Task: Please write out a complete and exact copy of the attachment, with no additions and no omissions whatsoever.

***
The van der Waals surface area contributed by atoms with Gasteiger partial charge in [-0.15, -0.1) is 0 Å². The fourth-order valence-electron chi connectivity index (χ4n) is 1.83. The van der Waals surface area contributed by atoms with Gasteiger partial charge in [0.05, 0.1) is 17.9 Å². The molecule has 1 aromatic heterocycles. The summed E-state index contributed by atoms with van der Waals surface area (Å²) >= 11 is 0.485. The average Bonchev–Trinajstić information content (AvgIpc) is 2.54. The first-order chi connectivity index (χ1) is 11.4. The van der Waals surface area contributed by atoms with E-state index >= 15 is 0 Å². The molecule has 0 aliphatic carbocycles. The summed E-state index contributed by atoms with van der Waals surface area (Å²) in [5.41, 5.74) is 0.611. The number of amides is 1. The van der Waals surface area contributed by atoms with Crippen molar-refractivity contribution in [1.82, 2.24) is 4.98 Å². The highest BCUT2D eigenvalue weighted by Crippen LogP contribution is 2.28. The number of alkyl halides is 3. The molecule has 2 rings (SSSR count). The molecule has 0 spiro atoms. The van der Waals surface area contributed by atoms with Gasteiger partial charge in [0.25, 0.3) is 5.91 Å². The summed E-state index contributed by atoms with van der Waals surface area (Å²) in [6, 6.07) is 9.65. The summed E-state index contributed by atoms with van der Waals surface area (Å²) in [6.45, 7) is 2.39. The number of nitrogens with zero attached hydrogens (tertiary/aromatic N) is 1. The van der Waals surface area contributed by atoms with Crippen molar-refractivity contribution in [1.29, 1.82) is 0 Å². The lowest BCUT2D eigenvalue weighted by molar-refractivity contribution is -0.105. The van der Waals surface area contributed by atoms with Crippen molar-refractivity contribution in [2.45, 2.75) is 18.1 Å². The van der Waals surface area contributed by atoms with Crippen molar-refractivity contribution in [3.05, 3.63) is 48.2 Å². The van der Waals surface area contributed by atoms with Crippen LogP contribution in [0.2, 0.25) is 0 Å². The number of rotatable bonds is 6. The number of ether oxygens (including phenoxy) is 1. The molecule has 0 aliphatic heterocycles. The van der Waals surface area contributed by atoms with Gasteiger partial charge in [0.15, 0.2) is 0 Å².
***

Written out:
The van der Waals surface area contributed by atoms with Gasteiger partial charge in [-0.15, -0.1) is 0 Å². The fourth-order valence-electron chi connectivity index (χ4n) is 1.83. The van der Waals surface area contributed by atoms with Gasteiger partial charge in [0.05, 0.1) is 17.9 Å². The molecule has 1 aromatic heterocycles. The summed E-state index contributed by atoms with van der Waals surface area (Å²) >= 11 is 0.485. The average Bonchev–Trinajstić information content (AvgIpc) is 2.54. The first-order chi connectivity index (χ1) is 11.4. The van der Waals surface area contributed by atoms with E-state index >= 15 is 0 Å². The molecule has 0 aliphatic carbocycles. The summed E-state index contributed by atoms with van der Waals surface area (Å²) in [5.41, 5.74) is 0.611. The number of amides is 1. The van der Waals surface area contributed by atoms with Crippen molar-refractivity contribution in [1.82, 2.24) is 4.98 Å². The highest BCUT2D eigenvalue weighted by Crippen LogP contribution is 2.28. The number of alkyl halides is 3. The molecule has 2 rings (SSSR count). The molecule has 0 spiro atoms. The van der Waals surface area contributed by atoms with Gasteiger partial charge in [0.25, 0.3) is 5.91 Å². The summed E-state index contributed by atoms with van der Waals surface area (Å²) in [6, 6.07) is 9.65. The summed E-state index contributed by atoms with van der Waals surface area (Å²) in [6.45, 7) is 2.39. The number of nitrogens with zero attached hydrogens (tertiary/aromatic N) is 1. The van der Waals surface area contributed by atoms with Crippen molar-refractivity contribution in [1.29, 1.82) is 0 Å². The lowest BCUT2D eigenvalue weighted by molar-refractivity contribution is -0.105. The van der Waals surface area contributed by atoms with Crippen molar-refractivity contribution in [2.45, 2.75) is 18.1 Å². The van der Waals surface area contributed by atoms with Crippen molar-refractivity contribution in [3.05, 3.63) is 48.2 Å². The van der Waals surface area contributed by atoms with Crippen LogP contribution in [0.2, 0.25) is 0 Å². The number of rotatable bonds is 6. The number of ether oxygens (including phenoxy) is 1. The molecule has 0 aliphatic heterocycles. The van der Waals surface area contributed by atoms with Gasteiger partial charge in [0.15, 0.2) is 0 Å².